Kadyr Baykenov headed the Ministry of Energy and Fuel Resources of the Republic of Kazakhstan in the early 1990s. In his interview to KAZSERVICE magazine, the honorary industry veteran shares what challenges his agency faced and what difficulties arose in attracting our first significant investors.
- Mr. Baykenov, you are the first specialized minister of Kazakhstan for the oil and gas industry. What were the most significant decisions, in your opinion, taken in the first years of our independence?
We consider 1992 to be a cutoff point for Kazakhstan in its independent voyage across the big sea of international politics and trade. Therefore, taking into account the conditions of the world around us and the changes that have occurred after the demise of the Soviet Union, the Government had to focus on supporting projects with the highest priority for the national economy, where the fuel and energy sector certainly played an important role.
The Ministry of Energy and Fuel Resources established that year made it possible to ensure the comprehensive development of the country’s fuel and energy complex within the state policy framework. Oil and gas extraction as well as coal and uranium mining enterprises, electric power plants, oil refineries and pipeline companies were controlled by the Ministry.
The oil and gas industry was tasked with attracting foreign investments into the development of hydrocarbon deposits. This challenge was not easy, and the country, with no financial resources available, could offer its foreign partners only tangible assets owned by our enterprises. This was done during the implementation of the major projects. The preparation and signing of contracts with Chevron for the development of the Tengiz field, establishment of the international consortia CPC (Caspian Pipeline Consortium) and KazakhstanCaspianShelf for geological exploration of Kazakhstan’s area of the Caspian Sea, as well as the protocol with British Gas и Agip on the principles of the production sharing contract within the development of the Karachaganak field can be admittedly attributed to flagship projects.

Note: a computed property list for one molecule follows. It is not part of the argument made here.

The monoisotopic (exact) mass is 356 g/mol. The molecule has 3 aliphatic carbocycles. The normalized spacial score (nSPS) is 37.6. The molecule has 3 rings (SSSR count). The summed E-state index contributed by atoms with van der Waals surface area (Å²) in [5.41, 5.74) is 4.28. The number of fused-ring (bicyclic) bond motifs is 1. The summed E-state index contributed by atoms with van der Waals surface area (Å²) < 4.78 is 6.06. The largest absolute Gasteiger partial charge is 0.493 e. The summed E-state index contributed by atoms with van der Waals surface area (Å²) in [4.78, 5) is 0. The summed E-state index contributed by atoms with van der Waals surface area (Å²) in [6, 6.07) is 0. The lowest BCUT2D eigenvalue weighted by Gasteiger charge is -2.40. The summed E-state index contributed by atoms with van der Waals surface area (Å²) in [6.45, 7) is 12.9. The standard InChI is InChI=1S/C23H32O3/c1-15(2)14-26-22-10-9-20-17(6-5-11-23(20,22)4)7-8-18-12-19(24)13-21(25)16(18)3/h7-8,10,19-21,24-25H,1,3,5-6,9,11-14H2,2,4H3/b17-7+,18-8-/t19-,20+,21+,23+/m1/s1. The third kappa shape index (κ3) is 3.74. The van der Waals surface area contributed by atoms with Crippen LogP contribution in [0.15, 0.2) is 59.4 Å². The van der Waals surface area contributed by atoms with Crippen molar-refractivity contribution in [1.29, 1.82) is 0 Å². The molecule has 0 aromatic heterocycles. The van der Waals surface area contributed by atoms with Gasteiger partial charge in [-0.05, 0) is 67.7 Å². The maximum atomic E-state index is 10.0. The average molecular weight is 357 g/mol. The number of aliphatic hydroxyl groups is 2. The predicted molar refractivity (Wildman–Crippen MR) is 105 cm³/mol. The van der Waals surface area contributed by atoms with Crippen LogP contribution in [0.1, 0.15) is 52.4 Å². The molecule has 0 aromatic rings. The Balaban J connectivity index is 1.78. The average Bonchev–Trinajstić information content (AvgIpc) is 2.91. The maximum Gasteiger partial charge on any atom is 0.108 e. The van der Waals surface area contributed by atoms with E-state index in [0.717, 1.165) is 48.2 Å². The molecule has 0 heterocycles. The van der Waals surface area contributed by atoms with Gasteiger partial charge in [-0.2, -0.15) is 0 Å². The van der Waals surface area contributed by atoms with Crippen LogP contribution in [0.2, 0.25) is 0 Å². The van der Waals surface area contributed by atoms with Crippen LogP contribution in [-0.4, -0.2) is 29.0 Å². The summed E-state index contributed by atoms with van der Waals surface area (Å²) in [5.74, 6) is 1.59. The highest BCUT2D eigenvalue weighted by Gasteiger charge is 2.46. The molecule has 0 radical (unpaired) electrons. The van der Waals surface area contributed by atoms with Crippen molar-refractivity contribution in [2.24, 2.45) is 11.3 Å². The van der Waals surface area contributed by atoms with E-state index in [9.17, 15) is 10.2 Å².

These were large and successful projects for the oil and gas industry, thanks to which the Kazakhstan budget has a good balance today. The government has signed many other subsoil use contracts with foreign companies, which are also being successfully developed.
All the above-mentioned projects allowed Kazakhstan to become distinctive in the world oil community and demonstrate its interest in attracting new investments and availability of appropriate conditions for this.
- Can you tell that the aims set at that time were reached or anything was not fulfilled?
I am pleased to note that the objectives set before the Ministry in the first years of Kazakhstan’s independence to develop hydrocarbon deposits with the involvement of foreign investment were fully implemented; these projects are successfully operating today. Thanks to investments, we have been able to increase oil production since 1995 as compared to 1990. The launch of the Tengiz — Novorossiysk oil pipeline construction made it possible to solve the issue of export of Kazakhstan’s oil to foreign markets, which certainly affected the volume of oil production in Kazakhstan. The successful international consortium for exploration of Kazakhstan’s area of the Caspian Sea opened the way to prepare for the signing of the contract for the development of the Kashagan field.